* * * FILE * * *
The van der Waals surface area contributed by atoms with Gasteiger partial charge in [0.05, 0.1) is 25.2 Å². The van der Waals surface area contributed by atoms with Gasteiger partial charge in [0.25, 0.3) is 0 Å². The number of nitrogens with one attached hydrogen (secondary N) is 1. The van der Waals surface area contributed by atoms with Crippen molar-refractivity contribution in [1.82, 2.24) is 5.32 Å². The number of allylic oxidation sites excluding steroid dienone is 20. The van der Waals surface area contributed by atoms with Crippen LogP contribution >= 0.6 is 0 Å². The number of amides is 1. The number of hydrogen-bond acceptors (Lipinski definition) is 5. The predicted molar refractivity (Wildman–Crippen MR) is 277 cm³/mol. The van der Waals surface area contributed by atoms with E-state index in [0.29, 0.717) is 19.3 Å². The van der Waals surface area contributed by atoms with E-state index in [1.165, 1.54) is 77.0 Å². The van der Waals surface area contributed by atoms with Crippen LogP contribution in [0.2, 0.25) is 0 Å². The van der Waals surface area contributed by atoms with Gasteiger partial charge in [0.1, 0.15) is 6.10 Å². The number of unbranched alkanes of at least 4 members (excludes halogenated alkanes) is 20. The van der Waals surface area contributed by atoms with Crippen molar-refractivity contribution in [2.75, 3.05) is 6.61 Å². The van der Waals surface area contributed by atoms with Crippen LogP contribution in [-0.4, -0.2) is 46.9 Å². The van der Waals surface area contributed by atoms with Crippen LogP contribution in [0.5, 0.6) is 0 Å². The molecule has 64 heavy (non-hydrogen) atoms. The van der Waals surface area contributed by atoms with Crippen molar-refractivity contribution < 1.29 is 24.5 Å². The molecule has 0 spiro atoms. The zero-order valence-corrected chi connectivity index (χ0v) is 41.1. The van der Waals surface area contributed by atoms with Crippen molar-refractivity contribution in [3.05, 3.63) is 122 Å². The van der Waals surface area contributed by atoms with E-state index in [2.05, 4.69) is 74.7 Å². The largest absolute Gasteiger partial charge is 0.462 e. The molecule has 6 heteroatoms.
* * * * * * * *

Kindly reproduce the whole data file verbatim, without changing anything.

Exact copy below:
The van der Waals surface area contributed by atoms with Gasteiger partial charge in [0.05, 0.1) is 25.2 Å². The van der Waals surface area contributed by atoms with Gasteiger partial charge in [0.25, 0.3) is 0 Å². The number of nitrogens with one attached hydrogen (secondary N) is 1. The van der Waals surface area contributed by atoms with Crippen molar-refractivity contribution in [1.82, 2.24) is 5.32 Å². The number of allylic oxidation sites excluding steroid dienone is 20. The van der Waals surface area contributed by atoms with Crippen LogP contribution >= 0.6 is 0 Å². The number of amides is 1. The number of hydrogen-bond acceptors (Lipinski definition) is 5. The predicted molar refractivity (Wildman–Crippen MR) is 277 cm³/mol. The van der Waals surface area contributed by atoms with E-state index in [0.29, 0.717) is 19.3 Å². The van der Waals surface area contributed by atoms with E-state index in [1.165, 1.54) is 77.0 Å². The van der Waals surface area contributed by atoms with Crippen LogP contribution in [0.2, 0.25) is 0 Å². The van der Waals surface area contributed by atoms with Gasteiger partial charge in [0.1, 0.15) is 6.10 Å². The number of unbranched alkanes of at least 4 members (excludes halogenated alkanes) is 20. The van der Waals surface area contributed by atoms with Crippen molar-refractivity contribution in [2.75, 3.05) is 6.61 Å². The van der Waals surface area contributed by atoms with Crippen LogP contribution in [-0.4, -0.2) is 46.9 Å². The van der Waals surface area contributed by atoms with Crippen LogP contribution in [0.5, 0.6) is 0 Å². The molecule has 64 heavy (non-hydrogen) atoms. The van der Waals surface area contributed by atoms with Crippen molar-refractivity contribution < 1.29 is 24.5 Å². The molecule has 0 spiro atoms. The zero-order valence-corrected chi connectivity index (χ0v) is 41.1. The van der Waals surface area contributed by atoms with Crippen molar-refractivity contribution in [3.05, 3.63) is 122 Å². The van der Waals surface area contributed by atoms with E-state index in [2.05, 4.69) is 74.7 Å². The largest absolute Gasteiger partial charge is 0.462 e. The molecule has 6 heteroatoms.